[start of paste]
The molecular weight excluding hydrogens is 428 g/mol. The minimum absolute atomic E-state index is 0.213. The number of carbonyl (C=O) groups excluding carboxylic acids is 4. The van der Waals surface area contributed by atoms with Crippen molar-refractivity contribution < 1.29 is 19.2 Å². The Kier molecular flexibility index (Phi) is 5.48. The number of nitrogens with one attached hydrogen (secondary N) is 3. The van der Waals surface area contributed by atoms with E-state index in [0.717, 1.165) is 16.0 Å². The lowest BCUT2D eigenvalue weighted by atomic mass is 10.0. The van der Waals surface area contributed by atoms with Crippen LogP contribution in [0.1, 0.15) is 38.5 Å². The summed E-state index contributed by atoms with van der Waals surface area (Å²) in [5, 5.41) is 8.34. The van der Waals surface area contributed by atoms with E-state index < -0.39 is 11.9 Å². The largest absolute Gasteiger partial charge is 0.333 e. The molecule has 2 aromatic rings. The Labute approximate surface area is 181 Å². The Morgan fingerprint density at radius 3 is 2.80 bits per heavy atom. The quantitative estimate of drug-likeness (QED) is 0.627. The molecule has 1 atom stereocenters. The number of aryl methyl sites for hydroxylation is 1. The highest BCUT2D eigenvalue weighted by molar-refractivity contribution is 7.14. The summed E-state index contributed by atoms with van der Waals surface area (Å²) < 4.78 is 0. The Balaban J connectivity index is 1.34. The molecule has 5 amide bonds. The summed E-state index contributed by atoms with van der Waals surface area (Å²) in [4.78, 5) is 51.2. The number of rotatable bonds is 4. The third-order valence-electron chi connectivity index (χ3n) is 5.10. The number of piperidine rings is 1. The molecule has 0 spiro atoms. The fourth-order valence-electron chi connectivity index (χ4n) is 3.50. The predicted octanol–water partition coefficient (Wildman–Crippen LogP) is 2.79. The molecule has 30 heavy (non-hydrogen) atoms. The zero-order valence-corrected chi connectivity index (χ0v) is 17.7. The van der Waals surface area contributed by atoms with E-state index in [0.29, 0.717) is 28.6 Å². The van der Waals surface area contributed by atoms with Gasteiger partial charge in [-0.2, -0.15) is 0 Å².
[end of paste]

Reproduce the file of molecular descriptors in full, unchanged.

The molecular weight excluding hydrogens is 428 g/mol. The minimum absolute atomic E-state index is 0.213. The number of carbonyl (C=O) groups excluding carboxylic acids is 4. The van der Waals surface area contributed by atoms with Crippen molar-refractivity contribution < 1.29 is 19.2 Å². The Kier molecular flexibility index (Phi) is 5.48. The number of nitrogens with one attached hydrogen (secondary N) is 3. The van der Waals surface area contributed by atoms with E-state index in [0.717, 1.165) is 16.0 Å². The lowest BCUT2D eigenvalue weighted by atomic mass is 10.0. The van der Waals surface area contributed by atoms with Crippen LogP contribution in [0.1, 0.15) is 38.5 Å². The summed E-state index contributed by atoms with van der Waals surface area (Å²) in [5, 5.41) is 8.34. The van der Waals surface area contributed by atoms with E-state index < -0.39 is 11.9 Å². The largest absolute Gasteiger partial charge is 0.333 e. The molecule has 2 aromatic rings. The Labute approximate surface area is 181 Å². The Morgan fingerprint density at radius 3 is 2.80 bits per heavy atom. The quantitative estimate of drug-likeness (QED) is 0.627. The molecule has 1 atom stereocenters. The number of aryl methyl sites for hydroxylation is 1. The highest BCUT2D eigenvalue weighted by molar-refractivity contribution is 7.14. The summed E-state index contributed by atoms with van der Waals surface area (Å²) < 4.78 is 0. The Balaban J connectivity index is 1.34. The molecule has 5 amide bonds. The summed E-state index contributed by atoms with van der Waals surface area (Å²) in [4.78, 5) is 51.2. The number of rotatable bonds is 4. The third-order valence-electron chi connectivity index (χ3n) is 5.10. The number of piperidine rings is 1. The molecule has 0 spiro atoms. The fourth-order valence-electron chi connectivity index (χ4n) is 3.50. The predicted octanol–water partition coefficient (Wildman–Crippen LogP) is 2.79. The molecule has 30 heavy (non-hydrogen) atoms. The zero-order valence-corrected chi connectivity index (χ0v) is 17.7. The van der Waals surface area contributed by atoms with E-state index in [0.29, 0.717) is 28.6 Å². The van der Waals surface area contributed by atoms with Gasteiger partial charge in [-0.2, -0.15) is 0 Å².